When I spoke with Myles about radio, he shared a story about he and his bandmates’ fondness for Willie Nelson’s honky-tonk/country channel 59 on Sirius XM satellite radio.
“We spent two years driving around America and Canada listening to ‘Willie’s Roadhouse,’” he said. We would listen to that channel all the time and say ‘Man that’s a sweet sound.’ It’s a sound we feel at home playing. What you hear on this record is how we sound live.”
Myles’ band includes fellow Fredericton, NB natives Alan Jeffries on guitar and Kyle Cunjak on bass. A drummer joins them on occasion, depending on the show.
“A big part of this new record was being able to make the kind of music that would fit what we have become as a trio,” said Myles. “Alan is a great country guitar player and Kyle is an amazing bass player. They are my brothers on the road. The lineup has remained pretty consistent for about 10 years. We often tour as an acoustic trio but we’re using more drums now because this is such a dancey record.”
Myles and his band spent a good chunk of 2017 traveling around the US and Canada, playing whenever and wherever they could. The band incorporated three Maine stops in their itinerary: Farmington, Rumford and Portland.
“Those shows were amazing,” Myles remembered. “The audiences were great at each show and we can’t wait to come back this summer. Hopefully, we’ll include a Bangor show this time. If we’re doing shows in the northeast, it only makes sense to include Maine. I love it there. When I go to Maine, it feels like I’m coming home because it reminds me of New Brunswick.”
Having grown up in Fredericton – about 75 miles from the borders in Houlton and Calais – Myles made many trips to Maine with his family as a youngster.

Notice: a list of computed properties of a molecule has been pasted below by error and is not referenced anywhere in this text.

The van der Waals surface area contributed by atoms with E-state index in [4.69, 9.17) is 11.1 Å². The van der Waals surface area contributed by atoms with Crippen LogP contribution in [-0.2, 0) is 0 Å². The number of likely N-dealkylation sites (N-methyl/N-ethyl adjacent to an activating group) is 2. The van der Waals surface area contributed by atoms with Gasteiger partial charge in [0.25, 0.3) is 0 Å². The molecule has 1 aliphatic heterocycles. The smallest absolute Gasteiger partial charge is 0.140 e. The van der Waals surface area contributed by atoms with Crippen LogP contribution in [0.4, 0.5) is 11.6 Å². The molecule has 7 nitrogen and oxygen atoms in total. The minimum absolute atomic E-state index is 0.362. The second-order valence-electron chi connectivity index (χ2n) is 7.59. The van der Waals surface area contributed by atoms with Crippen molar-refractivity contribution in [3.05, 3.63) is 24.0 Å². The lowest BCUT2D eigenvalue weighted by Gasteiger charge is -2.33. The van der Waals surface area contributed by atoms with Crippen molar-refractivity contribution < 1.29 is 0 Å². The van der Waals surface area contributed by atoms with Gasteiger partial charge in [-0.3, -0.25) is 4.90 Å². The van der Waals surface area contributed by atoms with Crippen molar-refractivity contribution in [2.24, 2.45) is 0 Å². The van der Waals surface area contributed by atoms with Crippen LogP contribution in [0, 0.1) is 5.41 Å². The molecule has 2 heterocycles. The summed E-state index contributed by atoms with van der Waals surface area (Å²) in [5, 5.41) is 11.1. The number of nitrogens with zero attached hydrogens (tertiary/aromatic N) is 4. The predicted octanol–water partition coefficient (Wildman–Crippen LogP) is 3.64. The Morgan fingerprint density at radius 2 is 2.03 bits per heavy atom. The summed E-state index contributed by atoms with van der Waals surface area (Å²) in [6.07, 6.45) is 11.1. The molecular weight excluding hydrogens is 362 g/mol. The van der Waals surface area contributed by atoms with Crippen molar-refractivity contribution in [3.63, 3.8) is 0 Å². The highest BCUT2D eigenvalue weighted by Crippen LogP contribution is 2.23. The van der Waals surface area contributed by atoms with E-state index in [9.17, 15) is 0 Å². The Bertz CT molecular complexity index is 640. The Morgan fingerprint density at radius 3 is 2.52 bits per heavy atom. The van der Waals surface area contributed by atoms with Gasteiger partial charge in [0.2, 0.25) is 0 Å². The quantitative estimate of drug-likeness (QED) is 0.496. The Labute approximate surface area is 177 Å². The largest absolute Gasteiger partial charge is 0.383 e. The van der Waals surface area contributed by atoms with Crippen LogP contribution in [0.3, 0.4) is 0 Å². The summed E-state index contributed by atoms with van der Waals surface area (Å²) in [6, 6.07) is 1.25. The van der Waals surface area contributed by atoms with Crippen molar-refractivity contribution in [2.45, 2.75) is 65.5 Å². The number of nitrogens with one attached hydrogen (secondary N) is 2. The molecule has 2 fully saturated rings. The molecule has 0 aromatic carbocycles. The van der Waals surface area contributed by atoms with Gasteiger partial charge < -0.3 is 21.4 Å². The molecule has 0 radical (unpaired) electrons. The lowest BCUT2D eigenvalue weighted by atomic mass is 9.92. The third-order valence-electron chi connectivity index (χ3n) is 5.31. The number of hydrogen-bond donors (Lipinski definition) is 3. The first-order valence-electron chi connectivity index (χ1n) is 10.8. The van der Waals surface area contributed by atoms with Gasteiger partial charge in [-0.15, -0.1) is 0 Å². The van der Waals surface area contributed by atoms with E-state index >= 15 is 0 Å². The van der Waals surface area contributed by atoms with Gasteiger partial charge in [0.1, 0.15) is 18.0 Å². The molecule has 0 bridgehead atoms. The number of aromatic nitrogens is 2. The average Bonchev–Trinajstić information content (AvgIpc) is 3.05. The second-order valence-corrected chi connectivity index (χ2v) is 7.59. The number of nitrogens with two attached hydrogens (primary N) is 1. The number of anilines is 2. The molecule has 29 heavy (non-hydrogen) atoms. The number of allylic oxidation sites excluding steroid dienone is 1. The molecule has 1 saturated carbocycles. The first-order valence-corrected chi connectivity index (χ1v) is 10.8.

“It’s so fun for me to rediscover this beautiful state which is so close,” he said. “I have great memories of being there as a kid. Now as an artist, to be able to share my music with Maine has added a bit of fire to the whole operation. We’re all excited about it.”
2018 marks Myles’s 15th year as a professional musician. His life would probably be much different today had he pursued what he thought would be his destiny: politics.
A political science major, Myles graduated with honors and went to work at the Ontario Provincial Legislature. He spent six months assisting a conservative followed by six months of assisting a liberal. In the process he gained keen insight into policy development, but says he doesn’t miss the partisanship.
“I liked working in politics and I have a lot of respect for people who do, but it can be a brutal job. The partisanship gets in the way of reason sometimes. Reasonable discourse between people was becoming a rare thing and what got me excited about music was exactly the opposite. Music pulls people together. We see it all the time. When you travel around the world you see what music can do. It can unify people who come from totally different places.”
Myles maintains an interest in politics, but has no regrets about stepping away from the fray and running toward music – something he started doing for fun as a very young trumpet player in school.
“I remember writing stuff with my brother who was a guitar player. I would write little melodies and chords. I was at the university when I started writing lyrics and music, usually with a guitar.”
In 2001, Myles was in China as a foreign exchange student. He lived there for a year, studying Chinese while also teaching himself how to play the guitar.
“Once I started learning guitar, I went from writing no songs to literally writing songs all the time,” he said. “I became completely obsessed with songwriting. Once I decided not to pursue jazz trumpet as my main instrument, I almost gave up on music. Then I wrote one song and that’s when I realized ‘This is what it’s going to look like. This is how I’m going to make music my life.’ I didn’t know I could do it. It was a major revelation.”
Two years ago, Myles had another revelation – this one connected to his voice.[READ MORE]